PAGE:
Intermediate Term Correction on the Horizon?

Wed, Dec 15, 2010 - 2:58pm

The S&P 500 rallied just over 20% from the August lows to the highs reached earlier this week, and has rallied more than 6% since the late November lows, but a pullback or consolidation is likely in the cards. Given the strong and persistent move in equities since late summer bullish enthusiasm is running strong which often serves as headway for further market gains. We are beginning to see some signs of an impending intermediate market peak as we have some thinning of the ranks in terms of rally participation. New money may be best served waiting on the sidelines until a correction occurs or bullish enthusiasm is reigned in.

Everyone is Bullish

Some of the best buying opportunities occur when everyone is bearish while the bulls are hard to find. Conversely, some of the best selling opportunities to take some profits off the table occur when everyone is bullish. Below is the American Association of Individual Investors (AAII) retail investor sentiment data in which the spread between the bulls and the bears is graphed below the S&P 500. Currently we are at one of the highest spreads seen over the last three years and as seen below, typically intermediate corrections ensue to bring down over zealous investors. While sentiment has remained elevated for weeks now without a correction, investors should remain alert for a potential selloff.

Source: Bloomberg

Another measure of sentiment is options and the ratio of put (bearish bets) to call (bullish bets) buyers. One of the things that many savvy market technicians commented upon for becoming more defensive back in April of this year was the very low put/call reading, which hit the lowest levels in six years. We are not that far from the extreme seen in April and with such strong bullish sentiment it will be hard to see further gains ahead as everyone who is bullish is already likely fully invested and the pool of new buyers is likely to dry up, leading to the next market correction.


Market Breadth Wanes, Signaling Likely Correction on the Horizon

Market peaks are often characterized by fewer and fewer stocks rallying higher and when the bulk of stocks begin to fall the overall stock market indexes are weighed down and correct. We can view this type of deterioration in breadth by viewing the percentage of stocks above their 200 day moving averages (200d MA). Below we see the NYSE on the top panel and below it the percentage of NYSE issues above their 200D MA. At prior market peaks over the last six years the percentage above their 200d MA fails to confirm the price high in the index and this deterioration precedes a market pullback. We are seeing the same signs again as the percentage of stocks above their 200d MA is failing to confirm the recent high made this week. Moreover, the percentage of stocks hitting above their 200d MA is even below the levels seen in April which indicates the current market rally is weaker than the one seen earlier in the year. That said there are plenty of fixed income securities that trade on the NYSE so a good deal of the recent weakness in breadth may be reflecting lower fixed income securities rather than a deterioration in stock breadth on the NYSE.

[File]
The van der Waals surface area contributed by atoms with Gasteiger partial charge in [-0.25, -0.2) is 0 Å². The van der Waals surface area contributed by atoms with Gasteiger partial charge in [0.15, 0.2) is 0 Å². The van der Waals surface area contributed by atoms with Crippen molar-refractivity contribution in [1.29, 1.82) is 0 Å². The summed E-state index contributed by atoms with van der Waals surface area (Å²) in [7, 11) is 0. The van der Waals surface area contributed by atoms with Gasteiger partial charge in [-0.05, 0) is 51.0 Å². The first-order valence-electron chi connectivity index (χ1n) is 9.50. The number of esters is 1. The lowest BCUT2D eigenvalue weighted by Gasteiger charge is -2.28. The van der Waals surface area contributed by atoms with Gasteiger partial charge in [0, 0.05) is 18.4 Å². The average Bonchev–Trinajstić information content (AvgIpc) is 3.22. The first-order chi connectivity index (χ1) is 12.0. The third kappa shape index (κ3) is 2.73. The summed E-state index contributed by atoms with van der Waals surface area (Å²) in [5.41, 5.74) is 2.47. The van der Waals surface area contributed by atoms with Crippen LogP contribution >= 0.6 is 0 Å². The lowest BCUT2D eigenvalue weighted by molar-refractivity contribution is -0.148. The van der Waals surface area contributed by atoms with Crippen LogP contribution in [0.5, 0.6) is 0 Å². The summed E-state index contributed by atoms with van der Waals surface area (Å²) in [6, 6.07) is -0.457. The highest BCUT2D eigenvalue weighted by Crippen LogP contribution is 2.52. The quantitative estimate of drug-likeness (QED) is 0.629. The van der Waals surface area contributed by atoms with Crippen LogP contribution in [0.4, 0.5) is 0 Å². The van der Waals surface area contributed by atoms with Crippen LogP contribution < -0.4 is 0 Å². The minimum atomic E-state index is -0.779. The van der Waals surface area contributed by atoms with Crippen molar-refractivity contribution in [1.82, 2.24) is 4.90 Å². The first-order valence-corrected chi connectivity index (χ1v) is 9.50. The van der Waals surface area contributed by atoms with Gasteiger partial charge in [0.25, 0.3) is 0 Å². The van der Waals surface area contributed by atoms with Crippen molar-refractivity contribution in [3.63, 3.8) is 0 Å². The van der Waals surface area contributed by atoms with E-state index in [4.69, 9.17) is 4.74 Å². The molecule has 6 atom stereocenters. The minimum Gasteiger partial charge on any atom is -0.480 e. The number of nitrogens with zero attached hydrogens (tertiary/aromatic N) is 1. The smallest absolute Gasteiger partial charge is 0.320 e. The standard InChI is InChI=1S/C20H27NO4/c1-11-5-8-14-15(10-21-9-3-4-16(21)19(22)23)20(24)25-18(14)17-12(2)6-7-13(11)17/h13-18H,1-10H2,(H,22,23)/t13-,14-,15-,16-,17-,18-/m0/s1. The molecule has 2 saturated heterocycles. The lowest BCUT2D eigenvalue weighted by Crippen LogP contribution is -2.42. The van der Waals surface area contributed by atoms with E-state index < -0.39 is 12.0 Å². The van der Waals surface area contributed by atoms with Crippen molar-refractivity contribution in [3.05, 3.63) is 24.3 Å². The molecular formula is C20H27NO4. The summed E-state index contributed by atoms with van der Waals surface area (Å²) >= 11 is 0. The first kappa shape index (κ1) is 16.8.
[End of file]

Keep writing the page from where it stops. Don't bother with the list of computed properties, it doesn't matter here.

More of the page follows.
Echoing the same message as the percentage of stocks trading above their 200d MAs on the NYSE, the percentage of stock issues trading at 52-week highs is beginning to diverge with price and at the same time the percentage of issues hitting 52-week lows is beginning to spike (see lower panel below), which is characteristic of short-term tops.

Source: Bloomberg

While not showing the same degree of deterioration, the percentage of issues on the NASDAQ that are trading at 52-week highs is weakening.

Source: Bloomberg

All of the above suggests that much of the fuel coming off the August lows may have been spent and the market may have to digest recent gains and work off extreme bullish sentiment readings. While a correction or consolidation is likely in the cards there is no mistaking that the trend remains bullish as evidenced by higher highs and higher lows in the major averages. Until the trend shifts any pullback is best seen as a buying opportunity rather than a major market peak.

About the Author

Chief Investment Officer
chris [dot] puplava [at] financialsense [dot] com ()